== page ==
National oil giant Saudi Aramco expects to sign $50 billion (38.36 billion pounds) of deals with U.S. companies on Saturday, part of a drive to diversify the kingdom's economy beyond oil exports, Aramco's chief executive Amin Nasser said.
Nasser was speaking to reporters at a conference of scores of senior U.S. and Saudi business executives, coinciding with the visit of U.S. President Donald Trump to Riyadh.
He said 16 agreements with 11 companies would be signed, including memorandums of understanding for joint ventures. Officials said earlier that many of the agreements would flesh out previously announced plans.
"We expect the deals signed today to provide a boost to bilateral trade between both countries," Nasser said, adding that Aramco currently spent $6.5 billion a year on goods and services from U.S. suppliers.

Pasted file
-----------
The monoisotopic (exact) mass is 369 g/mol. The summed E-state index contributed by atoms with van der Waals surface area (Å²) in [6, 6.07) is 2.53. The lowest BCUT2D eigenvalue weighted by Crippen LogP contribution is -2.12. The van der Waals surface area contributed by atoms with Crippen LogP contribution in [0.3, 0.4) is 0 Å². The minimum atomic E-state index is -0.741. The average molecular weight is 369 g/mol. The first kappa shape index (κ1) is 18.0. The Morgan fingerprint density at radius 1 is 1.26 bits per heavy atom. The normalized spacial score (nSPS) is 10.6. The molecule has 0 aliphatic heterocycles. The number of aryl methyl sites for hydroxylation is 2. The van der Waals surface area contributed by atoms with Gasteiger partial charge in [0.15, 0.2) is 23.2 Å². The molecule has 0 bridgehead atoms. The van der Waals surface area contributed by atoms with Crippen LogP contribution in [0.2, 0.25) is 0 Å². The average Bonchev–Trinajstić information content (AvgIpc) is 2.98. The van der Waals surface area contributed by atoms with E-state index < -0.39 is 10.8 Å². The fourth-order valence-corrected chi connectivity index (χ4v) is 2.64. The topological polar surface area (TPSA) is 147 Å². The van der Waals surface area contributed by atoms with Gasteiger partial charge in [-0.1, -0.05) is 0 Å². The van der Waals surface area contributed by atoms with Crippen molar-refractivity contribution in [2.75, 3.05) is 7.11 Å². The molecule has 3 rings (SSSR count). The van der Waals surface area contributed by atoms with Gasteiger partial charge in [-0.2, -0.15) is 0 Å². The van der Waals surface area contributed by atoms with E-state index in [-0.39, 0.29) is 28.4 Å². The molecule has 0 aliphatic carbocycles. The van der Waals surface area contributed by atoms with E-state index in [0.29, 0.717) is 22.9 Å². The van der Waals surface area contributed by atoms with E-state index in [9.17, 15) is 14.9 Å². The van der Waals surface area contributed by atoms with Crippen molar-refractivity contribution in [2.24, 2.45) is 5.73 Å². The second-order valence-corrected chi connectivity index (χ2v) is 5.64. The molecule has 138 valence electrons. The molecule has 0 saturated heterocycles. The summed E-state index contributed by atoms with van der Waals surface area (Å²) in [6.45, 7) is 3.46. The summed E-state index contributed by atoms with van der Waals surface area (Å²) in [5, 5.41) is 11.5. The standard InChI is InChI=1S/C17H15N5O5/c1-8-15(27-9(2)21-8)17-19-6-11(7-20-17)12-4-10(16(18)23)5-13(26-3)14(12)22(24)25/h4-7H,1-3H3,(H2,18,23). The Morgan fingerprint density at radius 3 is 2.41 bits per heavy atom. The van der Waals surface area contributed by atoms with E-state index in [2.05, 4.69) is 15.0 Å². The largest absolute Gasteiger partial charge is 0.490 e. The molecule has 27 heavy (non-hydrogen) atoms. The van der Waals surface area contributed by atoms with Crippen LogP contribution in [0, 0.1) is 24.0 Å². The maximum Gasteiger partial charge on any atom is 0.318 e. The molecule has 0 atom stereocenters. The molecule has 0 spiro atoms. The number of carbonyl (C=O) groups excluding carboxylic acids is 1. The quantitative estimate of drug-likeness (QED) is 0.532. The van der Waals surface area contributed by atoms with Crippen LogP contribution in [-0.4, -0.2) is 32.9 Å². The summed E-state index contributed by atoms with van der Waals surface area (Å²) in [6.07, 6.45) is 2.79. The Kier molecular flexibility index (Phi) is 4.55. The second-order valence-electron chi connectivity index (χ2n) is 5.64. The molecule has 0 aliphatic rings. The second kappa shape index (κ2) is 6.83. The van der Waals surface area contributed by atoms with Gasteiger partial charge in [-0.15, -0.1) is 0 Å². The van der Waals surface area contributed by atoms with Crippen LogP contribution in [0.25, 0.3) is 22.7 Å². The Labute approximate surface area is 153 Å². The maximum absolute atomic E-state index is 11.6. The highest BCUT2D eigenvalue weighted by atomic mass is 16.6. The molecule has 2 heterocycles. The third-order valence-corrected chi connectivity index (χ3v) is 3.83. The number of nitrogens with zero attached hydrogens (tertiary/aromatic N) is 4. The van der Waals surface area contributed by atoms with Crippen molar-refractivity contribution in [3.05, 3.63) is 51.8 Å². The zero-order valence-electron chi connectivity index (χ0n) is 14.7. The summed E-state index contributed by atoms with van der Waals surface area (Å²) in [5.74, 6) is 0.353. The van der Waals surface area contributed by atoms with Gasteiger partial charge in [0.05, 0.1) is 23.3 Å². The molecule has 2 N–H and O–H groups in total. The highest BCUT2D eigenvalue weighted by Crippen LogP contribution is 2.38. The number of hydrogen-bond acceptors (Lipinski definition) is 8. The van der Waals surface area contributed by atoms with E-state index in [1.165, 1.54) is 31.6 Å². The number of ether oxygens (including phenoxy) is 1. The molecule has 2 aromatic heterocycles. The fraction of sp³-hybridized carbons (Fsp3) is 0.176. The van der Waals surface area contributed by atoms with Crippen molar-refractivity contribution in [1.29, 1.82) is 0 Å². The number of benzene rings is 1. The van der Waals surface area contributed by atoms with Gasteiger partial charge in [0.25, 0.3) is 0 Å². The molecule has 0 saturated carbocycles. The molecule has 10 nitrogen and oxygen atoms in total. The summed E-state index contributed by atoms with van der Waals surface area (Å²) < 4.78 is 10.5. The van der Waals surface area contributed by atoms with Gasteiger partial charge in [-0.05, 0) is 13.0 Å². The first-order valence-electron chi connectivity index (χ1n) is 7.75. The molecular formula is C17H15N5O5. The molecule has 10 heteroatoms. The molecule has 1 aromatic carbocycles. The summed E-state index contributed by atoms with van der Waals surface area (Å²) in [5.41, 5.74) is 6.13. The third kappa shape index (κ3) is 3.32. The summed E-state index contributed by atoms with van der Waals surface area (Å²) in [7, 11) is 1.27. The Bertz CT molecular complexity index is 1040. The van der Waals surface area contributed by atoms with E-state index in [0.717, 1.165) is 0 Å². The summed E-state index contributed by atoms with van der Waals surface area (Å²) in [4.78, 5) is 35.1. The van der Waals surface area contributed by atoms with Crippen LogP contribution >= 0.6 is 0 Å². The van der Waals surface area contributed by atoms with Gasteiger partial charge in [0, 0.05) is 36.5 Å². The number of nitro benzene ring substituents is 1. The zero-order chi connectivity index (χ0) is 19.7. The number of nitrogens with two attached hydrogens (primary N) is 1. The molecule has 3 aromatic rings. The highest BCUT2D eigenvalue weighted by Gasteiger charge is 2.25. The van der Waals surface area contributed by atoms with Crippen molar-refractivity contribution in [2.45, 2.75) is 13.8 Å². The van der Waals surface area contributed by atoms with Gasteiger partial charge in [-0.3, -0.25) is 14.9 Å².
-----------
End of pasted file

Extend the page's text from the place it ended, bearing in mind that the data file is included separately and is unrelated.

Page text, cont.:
Among the deals, executives said, were a plan by Jacobs Engineering Group Inc for a joint venture with Aramco to manage business projects in the kingdom, and a plan by McDermott International to transfer some of its ship fabrication facilities from Dubai to a new shipbuilding complex which Aramco will build within Saudi Arabia.
Top Saudi economic policy makers, including the finance minister and head of the kingdom's main sovereign wealth fund, described ways in which they planned to attract U.S. capital and technology. Officials said they aimed to prepare new rules covering direct investment by foreign firms within 12 months.
"We want foreign companies to look at Saudi Arabia as a platform for exports to other markets," Energy Minister Khalid al-Falih told the conference.